University of Cincinnati Lindner College of Business

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Naïve Theories about Marketing and Consumption in Consumer Inference

Author(s): Helen Deval, Cronley Maria, Susan Mantel, Frank Kardes

Status: Published
Year: 2017
Publication Name: Routledge: Taylor and Francis Group, Page Number(s): 429-446


Abstract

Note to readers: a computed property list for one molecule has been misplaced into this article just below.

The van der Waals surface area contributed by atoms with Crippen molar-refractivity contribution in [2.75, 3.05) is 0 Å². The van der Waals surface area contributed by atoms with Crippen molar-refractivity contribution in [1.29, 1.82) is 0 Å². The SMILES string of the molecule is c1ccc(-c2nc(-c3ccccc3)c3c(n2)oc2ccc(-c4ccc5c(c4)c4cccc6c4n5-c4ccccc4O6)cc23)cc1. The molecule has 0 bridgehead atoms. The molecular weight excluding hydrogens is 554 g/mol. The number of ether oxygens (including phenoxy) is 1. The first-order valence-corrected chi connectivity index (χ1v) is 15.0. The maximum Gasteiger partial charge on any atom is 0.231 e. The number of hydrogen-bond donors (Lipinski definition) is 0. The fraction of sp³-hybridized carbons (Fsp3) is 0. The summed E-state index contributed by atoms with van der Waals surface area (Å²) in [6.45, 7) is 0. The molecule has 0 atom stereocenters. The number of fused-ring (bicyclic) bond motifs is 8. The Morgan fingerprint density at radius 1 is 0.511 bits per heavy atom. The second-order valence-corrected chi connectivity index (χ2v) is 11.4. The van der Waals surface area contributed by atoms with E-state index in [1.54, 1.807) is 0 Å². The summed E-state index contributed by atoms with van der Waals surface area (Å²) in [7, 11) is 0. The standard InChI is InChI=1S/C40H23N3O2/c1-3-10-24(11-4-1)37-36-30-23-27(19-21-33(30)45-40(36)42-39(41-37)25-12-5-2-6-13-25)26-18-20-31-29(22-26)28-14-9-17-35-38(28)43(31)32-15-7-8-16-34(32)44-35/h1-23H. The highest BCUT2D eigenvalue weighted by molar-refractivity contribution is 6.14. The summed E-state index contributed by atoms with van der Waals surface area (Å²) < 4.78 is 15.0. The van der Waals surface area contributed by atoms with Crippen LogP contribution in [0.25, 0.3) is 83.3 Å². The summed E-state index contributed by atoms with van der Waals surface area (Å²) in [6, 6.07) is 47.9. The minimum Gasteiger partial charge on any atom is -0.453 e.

Consumers often have to draw conclusions, form attitudes and judgments, and make decisions with incomplete information. This chapter focuses on how the intersection of situational factors and a consumer’s previously held naïve theories influences information evaluation. More specifically, situational factors that may bias consumer decision frames and thus influence information processing and judgment include time constraints, the desire to evaluate and think about the information, situational expertise, cognitive stress, and attitude relevance. At the same time, naïve theories, the common sense, informal explanations people use to simplify their life, may also drive inferences and subsequent judgments about the situation itself, the product, and the decision. Common consumer naïve theories span across contexts related to price, quality, scarcity, promotion, and technical information, to name just a few, and thus influence how consumers will respond to a variety of marketing contexts. This chapter will combine these two key areas of research related to biased processing and decision making and pose potential research questions for future research.


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